When I asked my mum and dad to picture a maritime archaeologist, they immediately described a diver fluttering about underwater searching for lost relics on the seafloor (Figure 1). To those in the know, the archaeologist/diver would resemble something quite different; an individual meticulously excavating and recording a submerged archaeological site. But can the definition of a maritime archaeologist be as simple as a diver that straps a tank (or two) to their back? Before any work underwater is carried out, the type of diving apparatus that will be used must be taken into consideration. Without the diving component archaeology cannot be conducted underwater. I will discuss the different types of diving equipment necessary to carry out a pre-disturbance survey and excavation in an occupational setting, but will limit the topic to standard compressed air diving. Other diving classifications such as NITROX and mixed-gas diving can be used, but are limited to trained professionals and the offshore oil and gas industry. The most common type of diving in maritime archaeology is compressed air diving.
Diving apparatus: SCUBA & SSBA
What is the difference between SCUBA (Self Contained Underwater Breathing Apparatus) and SSBA (Surface Supply Breathing Apparatus)? Apart from both acronyms containing the words ‘Breathing Apparatus’, the difference lies with the first two words, ‘Self Contained’ and ‘Surface Supply’. SCUBA is a self-contained unit in which the diver relies on a tank to deliver compressed air through a mouthpiece (Figure 2). Commercially developed in the 1950s by Jacques-Yves Cousteau and Emile Gagnan, SCUBA allowed people to explore the underwater world and by doing so, paved the way for maritime archaeology to develop into the discipline it is today (Green 1994: 2–4; Hosty and Stuart 2001: 5; Muckelroy 1978: 10–22).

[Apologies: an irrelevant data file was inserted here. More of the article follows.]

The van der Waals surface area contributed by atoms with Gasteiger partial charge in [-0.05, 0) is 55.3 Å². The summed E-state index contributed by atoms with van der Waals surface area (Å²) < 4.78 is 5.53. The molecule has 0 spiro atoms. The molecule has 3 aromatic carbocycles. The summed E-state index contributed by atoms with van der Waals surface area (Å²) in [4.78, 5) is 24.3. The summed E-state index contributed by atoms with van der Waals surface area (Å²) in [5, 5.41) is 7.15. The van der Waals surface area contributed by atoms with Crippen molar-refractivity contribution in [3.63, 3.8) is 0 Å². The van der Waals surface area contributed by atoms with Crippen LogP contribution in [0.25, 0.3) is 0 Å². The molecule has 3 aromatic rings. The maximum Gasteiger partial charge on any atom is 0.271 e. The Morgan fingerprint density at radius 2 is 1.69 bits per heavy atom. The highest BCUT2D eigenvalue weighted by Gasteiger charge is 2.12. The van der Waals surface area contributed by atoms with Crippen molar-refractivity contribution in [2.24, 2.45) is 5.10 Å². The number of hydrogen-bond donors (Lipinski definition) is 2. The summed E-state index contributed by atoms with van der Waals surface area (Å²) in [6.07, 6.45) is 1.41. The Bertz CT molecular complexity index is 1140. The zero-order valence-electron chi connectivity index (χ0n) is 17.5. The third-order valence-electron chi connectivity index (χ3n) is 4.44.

SSBA is also a compressed air system, but exhibits slightly different features (Figure 2). The diver receives air from the surface from either a bank of compressed air tanks or an air compressor. The air is usually breathed through an AGA mask, band mask, or hard hat (Figure 3). A hard hat is a solid, one-piece helmet, usually associated with underwater construction. It provides head protection for the diver from falling debris. A band mask is made up of a solid face plate similar to the hard hat, but has a soft neoprene hood. An AGA mask is a full face mask secured to the diver’s head with a series of straps. SSBA can trace its origins back to early 19th century hard hat diving, and was an essential element of what is regarded as the first maritime archaeology survey—an investigation of crannogs in Loch Ness, Scotland in 1908 (Muckelroy 1978: 10, 12).